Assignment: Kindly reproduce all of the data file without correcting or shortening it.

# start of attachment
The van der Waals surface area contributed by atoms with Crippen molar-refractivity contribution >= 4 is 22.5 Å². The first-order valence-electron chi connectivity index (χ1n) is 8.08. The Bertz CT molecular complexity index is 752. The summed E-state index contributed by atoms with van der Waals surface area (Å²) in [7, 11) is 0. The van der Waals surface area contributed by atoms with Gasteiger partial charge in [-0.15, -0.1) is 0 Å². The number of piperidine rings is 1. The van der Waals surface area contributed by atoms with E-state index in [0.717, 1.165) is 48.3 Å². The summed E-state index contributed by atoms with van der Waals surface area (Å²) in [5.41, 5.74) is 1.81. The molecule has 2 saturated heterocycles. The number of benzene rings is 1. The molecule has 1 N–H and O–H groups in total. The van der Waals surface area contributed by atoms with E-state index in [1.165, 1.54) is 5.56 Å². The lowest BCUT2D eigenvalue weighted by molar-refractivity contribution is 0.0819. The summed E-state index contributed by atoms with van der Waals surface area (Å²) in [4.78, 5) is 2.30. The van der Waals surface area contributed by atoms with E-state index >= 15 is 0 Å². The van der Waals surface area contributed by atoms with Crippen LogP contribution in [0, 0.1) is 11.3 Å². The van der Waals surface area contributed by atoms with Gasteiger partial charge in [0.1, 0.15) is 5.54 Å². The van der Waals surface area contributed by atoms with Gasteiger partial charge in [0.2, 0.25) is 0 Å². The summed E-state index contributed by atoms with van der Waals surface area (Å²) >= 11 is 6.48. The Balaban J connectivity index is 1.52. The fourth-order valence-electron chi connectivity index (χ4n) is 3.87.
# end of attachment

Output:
The van der Waals surface area contributed by atoms with Crippen molar-refractivity contribution >= 4 is 22.5 Å². The first-order valence-electron chi connectivity index (χ1n) is 8.08. The Bertz CT molecular complexity index is 752. The summed E-state index contributed by atoms with van der Waals surface area (Å²) in [7, 11) is 0. The van der Waals surface area contributed by atoms with Gasteiger partial charge in [-0.15, -0.1) is 0 Å². The number of piperidine rings is 1. The van der Waals surface area contributed by atoms with E-state index in [0.717, 1.165) is 48.3 Å². The summed E-state index contributed by atoms with van der Waals surface area (Å²) in [5.41, 5.74) is 1.81. The molecule has 2 saturated heterocycles. The number of benzene rings is 1. The molecule has 1 N–H and O–H groups in total. The van der Waals surface area contributed by atoms with E-state index in [1.165, 1.54) is 5.56 Å². The lowest BCUT2D eigenvalue weighted by molar-refractivity contribution is 0.0819. The summed E-state index contributed by atoms with van der Waals surface area (Å²) in [4.78, 5) is 2.30. The van der Waals surface area contributed by atoms with E-state index >= 15 is 0 Å². The van der Waals surface area contributed by atoms with Crippen LogP contribution in [0, 0.1) is 11.3 Å². The van der Waals surface area contributed by atoms with Gasteiger partial charge in [0.1, 0.15) is 5.54 Å². The van der Waals surface area contributed by atoms with Gasteiger partial charge in [0.2, 0.25) is 0 Å². The summed E-state index contributed by atoms with van der Waals surface area (Å²) >= 11 is 6.48. The Balaban J connectivity index is 1.52. The fourth-order valence-electron chi connectivity index (χ4n) is 3.87.